Stereotypes About Alcoholism
It has long been evident that negative stigmas associated with addiction discourage many from seeking proper treatment out of fear, shame, or embarrassment. Those struggling with substance abuse want to avoid being seen as an addict, and therefore try to hide their addiction or treat it on their own. Alcoholism is unique in that the strong stereotypes surrounding it often ENABLE alcoholics to deny their condition. Because stereotypes of alcoholics are so exaggerated within popular culture, it is easy for alcoholics to use these stereotypes as a means for comparison and evidence that they are actually NOT an alcoholic.
Some common stereotypes of alcoholics include:
- Homelessness, poverty, or general unkempt appearance.
- Drinking daily.
- Drinking out of a brown paper bag.
- Periods of blackout and memory loss.
- Drinking only liquor, never beer or wine.
- Abusive background.
- Family history of alcoholism.
- Can’t have a successful career.
- Continuous legal trouble including DUI or public intoxication.
How are these stereotypes dangerous? These stereotypes make it extremely easy for an alcoholic to justify their drinking habits by saying “well I have a job, so I can’t be an alcoholic,” or “I only drink beer, and alcoholics drink liquor, so I am not one.” Alcoholics come from all backgrounds, socioeconomic classes, and education levels. Simply because someone is a CEO who drinks top-shelf liquor, rather than a homeless war veteran drinking bargain whiskey, does NOT exclude them from becoming an alcoholic. Many high-functioning alcoholics possess a superiority complex that makes it nearly impossible for them to acknowledge their condition. They feel that because they have a good job, live in a nice home, and come from a good family, that they couldn’t possibly be an alcoholic, even though their drinking habits speak differently.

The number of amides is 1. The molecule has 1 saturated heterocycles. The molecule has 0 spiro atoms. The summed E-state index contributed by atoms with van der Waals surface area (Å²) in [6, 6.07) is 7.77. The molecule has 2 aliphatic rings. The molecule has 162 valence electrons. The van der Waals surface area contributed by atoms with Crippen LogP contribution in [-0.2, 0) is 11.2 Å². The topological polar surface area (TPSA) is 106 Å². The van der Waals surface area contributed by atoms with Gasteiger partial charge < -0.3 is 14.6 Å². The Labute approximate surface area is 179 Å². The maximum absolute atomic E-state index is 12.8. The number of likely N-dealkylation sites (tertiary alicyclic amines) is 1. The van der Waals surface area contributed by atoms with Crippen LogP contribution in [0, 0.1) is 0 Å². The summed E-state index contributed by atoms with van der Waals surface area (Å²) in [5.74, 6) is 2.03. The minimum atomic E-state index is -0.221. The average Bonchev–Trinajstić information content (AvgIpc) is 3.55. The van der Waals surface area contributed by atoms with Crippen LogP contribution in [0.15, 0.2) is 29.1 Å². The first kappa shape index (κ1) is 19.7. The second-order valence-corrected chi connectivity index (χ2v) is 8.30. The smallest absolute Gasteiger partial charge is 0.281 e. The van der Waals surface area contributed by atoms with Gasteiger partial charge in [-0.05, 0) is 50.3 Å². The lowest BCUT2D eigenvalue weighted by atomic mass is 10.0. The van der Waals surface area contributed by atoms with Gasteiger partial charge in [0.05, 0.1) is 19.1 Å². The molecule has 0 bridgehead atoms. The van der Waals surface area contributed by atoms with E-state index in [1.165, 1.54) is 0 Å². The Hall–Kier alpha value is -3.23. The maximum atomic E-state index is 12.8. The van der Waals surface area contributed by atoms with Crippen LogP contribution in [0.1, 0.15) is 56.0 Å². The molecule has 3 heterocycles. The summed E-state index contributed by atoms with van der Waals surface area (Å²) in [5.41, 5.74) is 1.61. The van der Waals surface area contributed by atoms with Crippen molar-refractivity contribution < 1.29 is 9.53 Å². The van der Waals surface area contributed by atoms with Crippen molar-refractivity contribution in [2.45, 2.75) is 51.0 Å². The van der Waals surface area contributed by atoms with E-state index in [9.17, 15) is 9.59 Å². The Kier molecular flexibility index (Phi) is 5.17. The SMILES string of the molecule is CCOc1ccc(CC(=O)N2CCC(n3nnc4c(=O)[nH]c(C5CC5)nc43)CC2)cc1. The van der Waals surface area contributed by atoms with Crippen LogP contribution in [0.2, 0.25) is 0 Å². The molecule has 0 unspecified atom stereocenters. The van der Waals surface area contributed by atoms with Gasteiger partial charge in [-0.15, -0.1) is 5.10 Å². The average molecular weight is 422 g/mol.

When it comes to alcoholism, it is important to avoid looking for “red flags” or other indicators rooted in stereotypes, and look rather at the individual and their relationship with alcohol. How do they behave when drinking? How do they behave when they CAN’T have a drink? Alcohol addiction is classified as having a physical or psychological dependency on alcohol, and the way alcoholism manifests itself can vary from case to case.
Some common signs of alcoholism include:
- Lying about or hiding your drinking
- Drinking as a means of self-medication
- Being unable to stop drinking once you have begun
- Developing an increased tolerance for alcohol
- Experiencing withdrawal symptoms
If you or a loved one are struggling with alcoholism, the dedicated staff at A New Start, Inc. is here. Our experienced team of addiction professionals provides support and treatment for those seeking help with alcohol addiction recovery at our intensive outpatient addiction treatment center. For more information about our IOP for alcohol addiction in West Palm Beach, please call 1-844-TALK-ANS.